The EMA senior design spans two semesters; the first develops an idea into a consumer product, while the second tasks us to design an airplane, submarine, or spaceship. Over the first semester David Aguilar, Lisa McGill, Scott Sardina, Jordan Wachs, and I developed BoomAlert, a device to warn sailboat crews of dangerous boom movements. See also my spring design, LEVITATE.
If you want to watch our final presentation instead of reading, seek to 1:50 here.
BoomAlert alerts sailboat crew to dangerous motions of the sailboat boom known as autojibes. These occur when sailing with the wind and are due to poor captainship or random, unanticipable, changes in the wind. Immediately before the autojibe the sail is typically full-out, nearly perpendicular with the centerline of the boat. As the wind changes direction the boom quickly accelerates and swings across the cockpit to the other side of the boat, reaching rotational velocities of >2 rad/sec. These angular velocities are not very dangerous near the pivot point (gooseneck), but can reach 5-10 mph where the crew sits. If a crewmember is unaware, they can be struck by the boom, as seen here: (I would embed, but the video owner doesn't want anyone to see his video. Begrudgingly, a link.)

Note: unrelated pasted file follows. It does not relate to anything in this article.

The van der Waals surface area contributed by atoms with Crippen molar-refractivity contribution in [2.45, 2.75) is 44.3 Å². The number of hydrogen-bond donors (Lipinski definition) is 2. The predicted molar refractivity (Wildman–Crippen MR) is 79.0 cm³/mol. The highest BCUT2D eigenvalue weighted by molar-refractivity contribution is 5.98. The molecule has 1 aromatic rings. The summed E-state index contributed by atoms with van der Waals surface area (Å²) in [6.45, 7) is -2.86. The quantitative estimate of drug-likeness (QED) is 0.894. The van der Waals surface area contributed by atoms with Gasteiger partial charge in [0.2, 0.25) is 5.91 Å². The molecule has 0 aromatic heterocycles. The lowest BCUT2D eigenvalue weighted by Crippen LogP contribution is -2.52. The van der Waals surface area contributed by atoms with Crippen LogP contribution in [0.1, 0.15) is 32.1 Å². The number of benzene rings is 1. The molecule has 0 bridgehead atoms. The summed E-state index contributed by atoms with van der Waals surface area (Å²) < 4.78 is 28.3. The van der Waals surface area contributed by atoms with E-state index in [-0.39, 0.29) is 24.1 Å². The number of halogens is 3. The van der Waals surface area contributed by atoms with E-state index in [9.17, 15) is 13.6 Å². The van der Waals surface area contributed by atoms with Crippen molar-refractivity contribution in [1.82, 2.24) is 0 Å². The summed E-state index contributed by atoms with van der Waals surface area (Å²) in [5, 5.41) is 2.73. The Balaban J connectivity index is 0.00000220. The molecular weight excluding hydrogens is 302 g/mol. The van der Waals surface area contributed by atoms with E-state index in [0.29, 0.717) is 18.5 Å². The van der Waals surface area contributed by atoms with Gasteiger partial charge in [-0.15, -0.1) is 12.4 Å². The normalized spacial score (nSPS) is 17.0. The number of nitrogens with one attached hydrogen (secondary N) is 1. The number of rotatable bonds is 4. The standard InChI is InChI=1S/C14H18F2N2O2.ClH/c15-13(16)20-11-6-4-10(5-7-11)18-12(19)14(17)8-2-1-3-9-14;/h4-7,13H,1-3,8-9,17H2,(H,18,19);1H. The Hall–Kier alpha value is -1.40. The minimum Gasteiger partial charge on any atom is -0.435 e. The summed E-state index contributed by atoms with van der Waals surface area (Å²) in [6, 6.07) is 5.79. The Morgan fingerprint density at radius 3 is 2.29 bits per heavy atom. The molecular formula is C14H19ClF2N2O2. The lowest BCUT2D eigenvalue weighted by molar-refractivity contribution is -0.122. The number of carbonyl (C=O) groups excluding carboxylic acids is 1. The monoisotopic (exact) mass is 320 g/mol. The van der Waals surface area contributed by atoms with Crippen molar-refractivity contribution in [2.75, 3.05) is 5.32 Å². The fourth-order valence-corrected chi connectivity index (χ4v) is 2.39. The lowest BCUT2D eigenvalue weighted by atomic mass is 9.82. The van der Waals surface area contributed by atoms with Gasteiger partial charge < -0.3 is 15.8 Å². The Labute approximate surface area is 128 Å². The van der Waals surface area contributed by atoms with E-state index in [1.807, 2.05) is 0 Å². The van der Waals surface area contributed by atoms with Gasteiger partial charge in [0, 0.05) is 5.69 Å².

To overcome this problem, BoomAlert senses boom accelerations and alerts the crew by aural and visual means. Here are the major parts:
We began our design with a sail on Lake Mendota to characterize sailboat boom movements. With a waterproof camera attached to the mast, looking upward at the underside of the boom, Dave simulated autojibes while I recorded videos of the boom sweeping from side to side. Returning to land, we analyzed these videos and determined angular positions, velocities, and accelerations. Based on these results, we decided to measure boom acceleration and trigger the alerts when acceleration crosses a user-set threshold. This threshold is determined by boom length and crew position along the boom, so that BoomAlert can be used on any size of boat.
The accelerometer box holds a 3-axis accelerometer which communicates with a microcontroller by the I2C two-wire serial communication protocol.
The control box contains the system electronics, power supplies, and alert devices. An Atmel ATMega 368 microcontroller compares the accelerometer readings against the acceleration threshold, and depending on the boom's position, alerts the sailors to the motion.
View our slides [2.2MB]